Value of self-employed must be recognised, not diminished by punitive taxes
IPSE has responded to an IFS report suggesting the self-employed benefit from an unfair tax advantage over their counterparts in employment.
Chris Bryce, IPSE CEO commented: “To suggest the self-employed are somehow operating to the detriment of other workers is ludicrous. It’s no coincidence that as the numbers of self-employed have risen, we’ve drawn closer to full employment overall.
“The flexibility of the UK labour market is one of our strongest competitive advantages, which is particularly valuable as we negotiate our exit from the EU. Research from Kingston University showed freelancers alone – who make up around two in five of the wider self-employed population – contributed £109 billion to the UK economy in 2015.
“It seems that the IFS, like many others, have totally failed to recognise the huge differences between employment and self-employment. Working for yourself means taking on all the risk - you get no sick pay, no paid training, no employer pension contributions, no big company benefits, and no guarantee of another job when your contract is complete. Despite this, the IFS report suggests more punitive taxes should be applied to the self-employed.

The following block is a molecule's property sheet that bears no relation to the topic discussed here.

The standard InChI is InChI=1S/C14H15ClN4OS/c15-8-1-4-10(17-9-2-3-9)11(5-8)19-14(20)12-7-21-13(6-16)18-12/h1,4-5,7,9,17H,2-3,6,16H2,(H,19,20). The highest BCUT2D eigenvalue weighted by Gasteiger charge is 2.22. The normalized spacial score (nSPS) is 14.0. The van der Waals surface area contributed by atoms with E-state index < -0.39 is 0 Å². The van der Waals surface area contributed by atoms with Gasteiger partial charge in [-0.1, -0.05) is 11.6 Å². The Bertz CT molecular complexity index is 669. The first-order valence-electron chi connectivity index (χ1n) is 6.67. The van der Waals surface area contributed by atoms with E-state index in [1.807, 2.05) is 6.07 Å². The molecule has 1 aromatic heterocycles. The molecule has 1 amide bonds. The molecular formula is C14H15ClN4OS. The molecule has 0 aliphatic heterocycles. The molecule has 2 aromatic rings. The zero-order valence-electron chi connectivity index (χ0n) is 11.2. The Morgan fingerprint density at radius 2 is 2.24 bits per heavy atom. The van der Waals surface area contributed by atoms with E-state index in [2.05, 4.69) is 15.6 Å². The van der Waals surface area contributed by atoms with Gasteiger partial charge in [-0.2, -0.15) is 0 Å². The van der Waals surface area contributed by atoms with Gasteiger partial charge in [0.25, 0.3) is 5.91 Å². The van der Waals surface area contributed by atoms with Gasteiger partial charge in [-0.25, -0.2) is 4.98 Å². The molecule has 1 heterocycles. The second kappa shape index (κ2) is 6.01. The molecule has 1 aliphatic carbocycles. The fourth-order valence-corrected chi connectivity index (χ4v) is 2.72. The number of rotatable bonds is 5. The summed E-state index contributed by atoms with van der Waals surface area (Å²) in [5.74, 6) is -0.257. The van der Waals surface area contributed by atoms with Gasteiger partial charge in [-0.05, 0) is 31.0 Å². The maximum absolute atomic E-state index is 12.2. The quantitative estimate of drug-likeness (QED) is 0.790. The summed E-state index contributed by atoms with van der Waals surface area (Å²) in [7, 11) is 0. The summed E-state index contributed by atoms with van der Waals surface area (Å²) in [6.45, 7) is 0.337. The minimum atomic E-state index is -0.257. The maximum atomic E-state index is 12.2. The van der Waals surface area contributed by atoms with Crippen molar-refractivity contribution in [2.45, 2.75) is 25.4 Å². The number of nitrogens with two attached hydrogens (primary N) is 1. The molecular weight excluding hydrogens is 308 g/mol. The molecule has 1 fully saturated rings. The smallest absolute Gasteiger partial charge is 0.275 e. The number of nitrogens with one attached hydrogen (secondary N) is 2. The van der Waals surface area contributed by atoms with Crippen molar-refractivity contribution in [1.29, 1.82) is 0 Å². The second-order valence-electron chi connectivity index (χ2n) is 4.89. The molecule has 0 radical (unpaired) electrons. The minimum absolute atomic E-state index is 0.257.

“A raft of tax measures have been introduced over the past few years which specifically target this group. The restriction of tax relief on travel and subsistence expenses, the tightening of rules on intermediary reporting and the forthcoming changes to IR35 legislation in the public sector have all made life increasingly difficult for the UK’s self-employed workforce.
“The report comes at a time when the labour market’s unique flexibility, which helped the UK to weather the storm of the recession, is at risk. Businesses’ ability to react to peaks and troughs in demand is severely under threat as a result of shortcomings in the tax system and fundamentally flawed assumptions. IPSE agrees that the UK’s tax system is far from perfect and needs a total overhaul. Our system is based around a 19th century way of working and we need to start thinking for a 21st century world.”Tax, Research, Policy